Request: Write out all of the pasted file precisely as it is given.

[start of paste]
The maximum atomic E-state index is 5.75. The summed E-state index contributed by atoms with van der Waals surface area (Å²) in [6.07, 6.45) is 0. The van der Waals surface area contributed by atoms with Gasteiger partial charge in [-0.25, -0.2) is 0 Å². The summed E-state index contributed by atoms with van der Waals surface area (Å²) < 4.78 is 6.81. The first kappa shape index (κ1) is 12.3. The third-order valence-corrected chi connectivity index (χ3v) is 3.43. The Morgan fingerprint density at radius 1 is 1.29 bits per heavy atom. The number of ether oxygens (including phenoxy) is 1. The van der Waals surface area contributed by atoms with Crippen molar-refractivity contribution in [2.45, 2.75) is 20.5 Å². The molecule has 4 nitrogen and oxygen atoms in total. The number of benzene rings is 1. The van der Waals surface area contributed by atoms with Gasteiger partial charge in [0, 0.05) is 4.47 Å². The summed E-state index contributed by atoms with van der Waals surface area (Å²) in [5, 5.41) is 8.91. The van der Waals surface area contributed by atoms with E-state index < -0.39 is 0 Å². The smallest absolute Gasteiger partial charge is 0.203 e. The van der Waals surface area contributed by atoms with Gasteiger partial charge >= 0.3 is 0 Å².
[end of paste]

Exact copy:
The maximum atomic E-state index is 5.75. The summed E-state index contributed by atoms with van der Waals surface area (Å²) in [6.07, 6.45) is 0. The van der Waals surface area contributed by atoms with Gasteiger partial charge in [-0.25, -0.2) is 0 Å². The summed E-state index contributed by atoms with van der Waals surface area (Å²) < 4.78 is 6.81. The first kappa shape index (κ1) is 12.3. The third-order valence-corrected chi connectivity index (χ3v) is 3.43. The Morgan fingerprint density at radius 1 is 1.29 bits per heavy atom. The number of ether oxygens (including phenoxy) is 1. The van der Waals surface area contributed by atoms with Crippen molar-refractivity contribution in [2.45, 2.75) is 20.5 Å². The molecule has 4 nitrogen and oxygen atoms in total. The number of benzene rings is 1. The van der Waals surface area contributed by atoms with Gasteiger partial charge in [0, 0.05) is 4.47 Å². The summed E-state index contributed by atoms with van der Waals surface area (Å²) in [5, 5.41) is 8.91. The van der Waals surface area contributed by atoms with E-state index < -0.39 is 0 Å². The smallest absolute Gasteiger partial charge is 0.203 e. The van der Waals surface area contributed by atoms with Gasteiger partial charge >= 0.3 is 0 Å².